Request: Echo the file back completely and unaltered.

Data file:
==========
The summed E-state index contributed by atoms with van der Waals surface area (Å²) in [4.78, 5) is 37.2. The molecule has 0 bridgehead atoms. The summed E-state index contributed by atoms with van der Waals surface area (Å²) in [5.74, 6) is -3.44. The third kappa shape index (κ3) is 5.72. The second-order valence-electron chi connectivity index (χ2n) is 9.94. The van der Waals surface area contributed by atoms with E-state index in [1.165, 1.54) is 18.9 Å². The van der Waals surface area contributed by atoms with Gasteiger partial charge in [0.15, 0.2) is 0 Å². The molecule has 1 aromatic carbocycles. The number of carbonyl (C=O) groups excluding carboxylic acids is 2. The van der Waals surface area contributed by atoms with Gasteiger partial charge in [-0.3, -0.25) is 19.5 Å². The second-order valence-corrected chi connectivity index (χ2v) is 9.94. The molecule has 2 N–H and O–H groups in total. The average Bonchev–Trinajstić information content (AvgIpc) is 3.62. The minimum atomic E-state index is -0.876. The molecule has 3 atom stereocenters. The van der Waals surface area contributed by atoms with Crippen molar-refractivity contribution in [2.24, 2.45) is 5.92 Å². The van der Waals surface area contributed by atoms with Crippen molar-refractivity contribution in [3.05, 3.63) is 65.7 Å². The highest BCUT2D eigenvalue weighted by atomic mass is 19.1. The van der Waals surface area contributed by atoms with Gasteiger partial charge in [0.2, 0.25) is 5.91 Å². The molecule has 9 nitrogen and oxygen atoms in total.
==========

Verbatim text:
The summed E-state index contributed by atoms with van der Waals surface area (Å²) in [4.78, 5) is 37.2. The molecule has 0 bridgehead atoms. The summed E-state index contributed by atoms with van der Waals surface area (Å²) in [5.74, 6) is -3.44. The third kappa shape index (κ3) is 5.72. The second-order valence-electron chi connectivity index (χ2n) is 9.94. The van der Waals surface area contributed by atoms with E-state index in [1.165, 1.54) is 18.9 Å². The van der Waals surface area contributed by atoms with Gasteiger partial charge in [0.15, 0.2) is 0 Å². The molecule has 1 aromatic carbocycles. The number of carbonyl (C=O) groups excluding carboxylic acids is 2. The van der Waals surface area contributed by atoms with Gasteiger partial charge in [-0.3, -0.25) is 19.5 Å². The second-order valence-corrected chi connectivity index (χ2v) is 9.94. The molecule has 2 N–H and O–H groups in total. The average Bonchev–Trinajstić information content (AvgIpc) is 3.62. The minimum atomic E-state index is -0.876. The molecule has 3 atom stereocenters. The van der Waals surface area contributed by atoms with Crippen molar-refractivity contribution in [2.24, 2.45) is 5.92 Å². The van der Waals surface area contributed by atoms with Crippen molar-refractivity contribution in [3.05, 3.63) is 65.7 Å². The highest BCUT2D eigenvalue weighted by atomic mass is 19.1. The van der Waals surface area contributed by atoms with Gasteiger partial charge in [0.2, 0.25) is 5.91 Å². The molecule has 9 nitrogen and oxygen atoms in total.